On November 29, the Senate will consider a new bill that threatens Internet privacy rights. If it passes, government agencies will no longer need a warrant to have total access to email accounts and other forms of electronic communication.
Thus far, the bill has not received too much attention, in part because it has played out as a bit of a bait and switch. Initially, the legislation was written explicitly to strengthen email privacy by necessitating that police have probable cause and a search warrant to access citizens’ email. However, law enforcement agencies objected to the content of the bill and it was consequently postponed from its initial review date in September.
In the interim, Democratic Senator Patrick Leahy has rewritten and completely overhauled the bill. The potential legislation would now counter its original intent and give the government unprecedented access to private Internet accounts.
Government agents would no longer need a judge to approve searches of private Internet content. This legislation would not only apply to emails: Facebook, Twitter, Google Docs, and just about any form of electronic messaging would also be subject to Big Brother’s watchful eye.
If the bill passes, two dozen government agencies - including the Federal Trade Commission, the Federal Reserve, the Securities and Exchange Commission, the Federal Communications Commission, the National Labor Relations Board and the Postal Regulatory Commission - would achieve easy access to America’s Internet accounts. State and local police would be granted similar advantages.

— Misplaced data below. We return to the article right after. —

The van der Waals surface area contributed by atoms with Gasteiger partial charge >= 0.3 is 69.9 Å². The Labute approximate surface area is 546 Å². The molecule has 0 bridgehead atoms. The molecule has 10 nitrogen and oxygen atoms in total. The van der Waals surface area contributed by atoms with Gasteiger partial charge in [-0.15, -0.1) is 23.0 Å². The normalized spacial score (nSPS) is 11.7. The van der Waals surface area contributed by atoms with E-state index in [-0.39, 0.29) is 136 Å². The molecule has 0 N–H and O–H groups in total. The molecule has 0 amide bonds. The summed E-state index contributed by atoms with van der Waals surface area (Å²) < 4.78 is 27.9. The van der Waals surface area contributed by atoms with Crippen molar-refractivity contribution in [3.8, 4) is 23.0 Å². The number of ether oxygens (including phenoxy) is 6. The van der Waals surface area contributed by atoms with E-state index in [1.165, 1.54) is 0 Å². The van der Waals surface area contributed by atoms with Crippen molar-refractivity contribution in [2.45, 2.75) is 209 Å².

One provision even stipulates that if service providers such as Google, Facebook or Twitter want to inform specific users that law enforcement is monitoring their content, they must first tell the agencies that they intend to do so. Internet users will not be notified for about two weeks after it occurs, although agencies can delay the report from being released for as long as a year. In other words, the government expects a little privacy while invading the privacy of its citizens.
Another provision states that all existing laws and practices can essentially be ignored if enforcement agencies feel the situation is an “emergency.”
Critics of the bill find it alarming that a bill designed to protect privacy is now promoting the precise opposite. “There is no good legal reason why federal regulatory agencies such as the NLRB, OSHA, SEC or FTC need to access customer information with a mere subpoena,” argues Markham Erickson, a Washington D.C. attorney.